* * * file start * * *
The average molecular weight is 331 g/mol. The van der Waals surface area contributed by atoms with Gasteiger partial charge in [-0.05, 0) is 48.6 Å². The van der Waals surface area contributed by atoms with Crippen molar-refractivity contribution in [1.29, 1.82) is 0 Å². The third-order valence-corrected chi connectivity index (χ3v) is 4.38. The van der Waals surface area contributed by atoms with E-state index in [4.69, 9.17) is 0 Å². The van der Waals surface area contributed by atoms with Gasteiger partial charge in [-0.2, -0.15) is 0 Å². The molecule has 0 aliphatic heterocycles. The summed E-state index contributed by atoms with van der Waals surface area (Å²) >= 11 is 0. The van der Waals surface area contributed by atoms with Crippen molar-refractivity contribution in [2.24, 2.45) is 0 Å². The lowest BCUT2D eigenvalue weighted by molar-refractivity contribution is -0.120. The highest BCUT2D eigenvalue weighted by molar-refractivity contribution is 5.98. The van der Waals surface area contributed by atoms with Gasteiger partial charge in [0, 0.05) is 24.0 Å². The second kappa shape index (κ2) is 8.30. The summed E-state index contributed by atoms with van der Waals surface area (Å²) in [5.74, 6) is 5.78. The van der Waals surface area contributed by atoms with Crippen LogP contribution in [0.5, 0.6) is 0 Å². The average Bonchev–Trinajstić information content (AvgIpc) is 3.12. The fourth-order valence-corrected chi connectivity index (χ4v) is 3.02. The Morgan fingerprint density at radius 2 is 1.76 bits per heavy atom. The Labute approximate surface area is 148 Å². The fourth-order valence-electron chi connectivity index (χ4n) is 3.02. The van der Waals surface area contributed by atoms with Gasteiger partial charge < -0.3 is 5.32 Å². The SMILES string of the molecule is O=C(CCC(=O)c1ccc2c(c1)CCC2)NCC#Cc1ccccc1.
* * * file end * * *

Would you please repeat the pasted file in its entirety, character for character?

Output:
The average molecular weight is 331 g/mol. The van der Waals surface area contributed by atoms with Gasteiger partial charge in [-0.05, 0) is 48.6 Å². The van der Waals surface area contributed by atoms with Crippen molar-refractivity contribution in [1.29, 1.82) is 0 Å². The third-order valence-corrected chi connectivity index (χ3v) is 4.38. The van der Waals surface area contributed by atoms with E-state index in [4.69, 9.17) is 0 Å². The van der Waals surface area contributed by atoms with Gasteiger partial charge in [-0.2, -0.15) is 0 Å². The molecule has 0 aliphatic heterocycles. The summed E-state index contributed by atoms with van der Waals surface area (Å²) >= 11 is 0. The van der Waals surface area contributed by atoms with Crippen molar-refractivity contribution in [2.24, 2.45) is 0 Å². The lowest BCUT2D eigenvalue weighted by molar-refractivity contribution is -0.120. The highest BCUT2D eigenvalue weighted by molar-refractivity contribution is 5.98. The van der Waals surface area contributed by atoms with Gasteiger partial charge in [0, 0.05) is 24.0 Å². The second kappa shape index (κ2) is 8.30. The summed E-state index contributed by atoms with van der Waals surface area (Å²) in [5.74, 6) is 5.78. The van der Waals surface area contributed by atoms with Crippen LogP contribution in [0.5, 0.6) is 0 Å². The average Bonchev–Trinajstić information content (AvgIpc) is 3.12. The fourth-order valence-corrected chi connectivity index (χ4v) is 3.02. The Morgan fingerprint density at radius 2 is 1.76 bits per heavy atom. The Labute approximate surface area is 148 Å². The fourth-order valence-electron chi connectivity index (χ4n) is 3.02. The van der Waals surface area contributed by atoms with Gasteiger partial charge < -0.3 is 5.32 Å². The SMILES string of the molecule is O=C(CCC(=O)c1ccc2c(c1)CCC2)NCC#Cc1ccccc1.